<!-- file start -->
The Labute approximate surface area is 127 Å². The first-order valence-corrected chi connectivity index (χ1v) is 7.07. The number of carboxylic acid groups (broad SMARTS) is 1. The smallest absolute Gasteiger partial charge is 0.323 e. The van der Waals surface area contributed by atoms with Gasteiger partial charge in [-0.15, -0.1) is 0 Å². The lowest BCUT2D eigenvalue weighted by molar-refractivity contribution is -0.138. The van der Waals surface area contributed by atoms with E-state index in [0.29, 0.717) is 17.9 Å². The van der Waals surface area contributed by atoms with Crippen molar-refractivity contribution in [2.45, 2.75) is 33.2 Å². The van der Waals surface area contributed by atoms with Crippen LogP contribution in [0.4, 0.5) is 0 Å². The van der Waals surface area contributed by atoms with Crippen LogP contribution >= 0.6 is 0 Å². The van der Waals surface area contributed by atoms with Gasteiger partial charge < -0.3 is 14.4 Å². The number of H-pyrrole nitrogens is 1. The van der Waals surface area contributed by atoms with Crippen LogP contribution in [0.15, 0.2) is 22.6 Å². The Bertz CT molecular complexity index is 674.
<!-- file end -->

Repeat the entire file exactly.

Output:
The Labute approximate surface area is 127 Å². The first-order valence-corrected chi connectivity index (χ1v) is 7.07. The number of carboxylic acid groups (broad SMARTS) is 1. The smallest absolute Gasteiger partial charge is 0.323 e. The van der Waals surface area contributed by atoms with Gasteiger partial charge in [-0.15, -0.1) is 0 Å². The lowest BCUT2D eigenvalue weighted by molar-refractivity contribution is -0.138. The van der Waals surface area contributed by atoms with E-state index in [0.29, 0.717) is 17.9 Å². The van der Waals surface area contributed by atoms with Crippen molar-refractivity contribution in [2.45, 2.75) is 33.2 Å². The van der Waals surface area contributed by atoms with Crippen LogP contribution in [0.4, 0.5) is 0 Å². The van der Waals surface area contributed by atoms with Crippen LogP contribution >= 0.6 is 0 Å². The van der Waals surface area contributed by atoms with Gasteiger partial charge < -0.3 is 14.4 Å². The number of H-pyrrole nitrogens is 1. The van der Waals surface area contributed by atoms with Crippen LogP contribution in [0.15, 0.2) is 22.6 Å². The Bertz CT molecular complexity index is 674.